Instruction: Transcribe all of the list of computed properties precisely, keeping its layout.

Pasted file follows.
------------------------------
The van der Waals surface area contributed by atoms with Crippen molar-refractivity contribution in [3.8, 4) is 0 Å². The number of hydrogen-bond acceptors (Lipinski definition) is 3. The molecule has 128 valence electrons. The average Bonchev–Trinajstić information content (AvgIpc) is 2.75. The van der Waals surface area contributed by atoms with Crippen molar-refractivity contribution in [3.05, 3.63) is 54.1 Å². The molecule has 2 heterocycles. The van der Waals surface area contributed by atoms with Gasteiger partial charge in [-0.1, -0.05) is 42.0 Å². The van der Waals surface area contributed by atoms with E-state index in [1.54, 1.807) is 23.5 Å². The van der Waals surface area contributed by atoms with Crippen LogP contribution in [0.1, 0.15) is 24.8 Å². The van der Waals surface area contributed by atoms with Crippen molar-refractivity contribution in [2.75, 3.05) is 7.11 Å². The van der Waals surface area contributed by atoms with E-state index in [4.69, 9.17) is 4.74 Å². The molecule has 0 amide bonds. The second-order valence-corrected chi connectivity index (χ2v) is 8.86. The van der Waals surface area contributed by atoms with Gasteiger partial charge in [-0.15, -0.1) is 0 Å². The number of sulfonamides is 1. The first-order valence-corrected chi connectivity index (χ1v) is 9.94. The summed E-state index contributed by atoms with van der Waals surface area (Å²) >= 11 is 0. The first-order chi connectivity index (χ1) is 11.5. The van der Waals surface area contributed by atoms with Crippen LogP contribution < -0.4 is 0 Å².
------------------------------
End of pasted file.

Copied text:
The van der Waals surface area contributed by atoms with Crippen molar-refractivity contribution in [3.8, 4) is 0 Å². The number of hydrogen-bond acceptors (Lipinski definition) is 3. The molecule has 128 valence electrons. The average Bonchev–Trinajstić information content (AvgIpc) is 2.75. The van der Waals surface area contributed by atoms with Crippen molar-refractivity contribution in [3.05, 3.63) is 54.1 Å². The molecule has 2 heterocycles. The van der Waals surface area contributed by atoms with Gasteiger partial charge in [-0.1, -0.05) is 42.0 Å². The van der Waals surface area contributed by atoms with E-state index in [1.54, 1.807) is 23.5 Å². The van der Waals surface area contributed by atoms with Crippen LogP contribution in [0.1, 0.15) is 24.8 Å². The van der Waals surface area contributed by atoms with Crippen molar-refractivity contribution in [2.75, 3.05) is 7.11 Å². The van der Waals surface area contributed by atoms with E-state index in [4.69, 9.17) is 4.74 Å². The molecule has 0 amide bonds. The second-order valence-corrected chi connectivity index (χ2v) is 8.86. The van der Waals surface area contributed by atoms with Gasteiger partial charge in [-0.15, -0.1) is 0 Å². The number of sulfonamides is 1. The first-order valence-corrected chi connectivity index (χ1v) is 9.94. The summed E-state index contributed by atoms with van der Waals surface area (Å²) >= 11 is 0. The first-order chi connectivity index (χ1) is 11.5. The van der Waals surface area contributed by atoms with Crippen LogP contribution < -0.4 is 0 Å².